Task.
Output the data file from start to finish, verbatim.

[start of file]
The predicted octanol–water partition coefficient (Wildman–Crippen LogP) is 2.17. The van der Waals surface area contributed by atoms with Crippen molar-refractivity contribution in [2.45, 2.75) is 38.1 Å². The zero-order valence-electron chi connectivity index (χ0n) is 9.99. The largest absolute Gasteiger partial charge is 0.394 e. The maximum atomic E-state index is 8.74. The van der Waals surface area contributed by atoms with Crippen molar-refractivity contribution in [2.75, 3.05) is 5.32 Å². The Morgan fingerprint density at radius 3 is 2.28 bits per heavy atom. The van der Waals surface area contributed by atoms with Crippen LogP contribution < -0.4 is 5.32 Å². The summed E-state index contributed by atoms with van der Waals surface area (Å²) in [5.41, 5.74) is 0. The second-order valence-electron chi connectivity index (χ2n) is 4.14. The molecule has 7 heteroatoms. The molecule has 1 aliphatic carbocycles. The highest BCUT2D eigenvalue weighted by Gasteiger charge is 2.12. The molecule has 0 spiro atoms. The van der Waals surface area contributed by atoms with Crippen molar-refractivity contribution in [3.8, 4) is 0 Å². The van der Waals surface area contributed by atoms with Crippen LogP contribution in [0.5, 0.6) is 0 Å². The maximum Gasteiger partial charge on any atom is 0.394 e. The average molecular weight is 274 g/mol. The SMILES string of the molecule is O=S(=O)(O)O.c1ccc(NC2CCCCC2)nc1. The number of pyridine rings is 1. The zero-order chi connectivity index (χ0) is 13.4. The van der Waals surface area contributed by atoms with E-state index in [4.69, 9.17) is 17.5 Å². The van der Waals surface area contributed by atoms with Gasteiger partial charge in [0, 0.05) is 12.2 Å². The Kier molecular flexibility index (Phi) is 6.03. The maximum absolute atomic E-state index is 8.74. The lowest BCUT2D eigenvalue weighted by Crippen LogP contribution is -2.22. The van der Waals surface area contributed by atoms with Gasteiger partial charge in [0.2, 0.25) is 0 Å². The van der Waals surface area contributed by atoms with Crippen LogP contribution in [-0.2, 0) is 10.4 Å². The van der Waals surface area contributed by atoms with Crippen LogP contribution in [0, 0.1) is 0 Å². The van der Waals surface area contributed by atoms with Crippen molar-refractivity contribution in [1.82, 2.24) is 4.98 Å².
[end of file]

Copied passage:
The predicted octanol–water partition coefficient (Wildman–Crippen LogP) is 2.17. The van der Waals surface area contributed by atoms with Crippen molar-refractivity contribution in [2.45, 2.75) is 38.1 Å². The zero-order valence-electron chi connectivity index (χ0n) is 9.99. The largest absolute Gasteiger partial charge is 0.394 e. The maximum atomic E-state index is 8.74. The van der Waals surface area contributed by atoms with Crippen molar-refractivity contribution in [2.75, 3.05) is 5.32 Å². The Morgan fingerprint density at radius 3 is 2.28 bits per heavy atom. The van der Waals surface area contributed by atoms with Crippen LogP contribution < -0.4 is 5.32 Å². The summed E-state index contributed by atoms with van der Waals surface area (Å²) in [5.41, 5.74) is 0. The second-order valence-electron chi connectivity index (χ2n) is 4.14. The molecule has 7 heteroatoms. The molecule has 1 aliphatic carbocycles. The highest BCUT2D eigenvalue weighted by Gasteiger charge is 2.12. The molecule has 0 spiro atoms. The van der Waals surface area contributed by atoms with Crippen molar-refractivity contribution in [3.8, 4) is 0 Å². The van der Waals surface area contributed by atoms with Crippen LogP contribution in [0.5, 0.6) is 0 Å². The maximum Gasteiger partial charge on any atom is 0.394 e. The average molecular weight is 274 g/mol. The SMILES string of the molecule is O=S(=O)(O)O.c1ccc(NC2CCCCC2)nc1. The number of pyridine rings is 1. The zero-order chi connectivity index (χ0) is 13.4. The van der Waals surface area contributed by atoms with E-state index in [4.69, 9.17) is 17.5 Å². The van der Waals surface area contributed by atoms with Gasteiger partial charge in [0, 0.05) is 12.2 Å². The Kier molecular flexibility index (Phi) is 6.03. The maximum absolute atomic E-state index is 8.74. The lowest BCUT2D eigenvalue weighted by Crippen LogP contribution is -2.22. The van der Waals surface area contributed by atoms with Gasteiger partial charge in [0.2, 0.25) is 0 Å². The van der Waals surface area contributed by atoms with Crippen LogP contribution in [-0.2, 0) is 10.4 Å². The van der Waals surface area contributed by atoms with Crippen LogP contribution in [0, 0.1) is 0 Å². The van der Waals surface area contributed by atoms with Crippen molar-refractivity contribution in [1.82, 2.24) is 4.98 Å².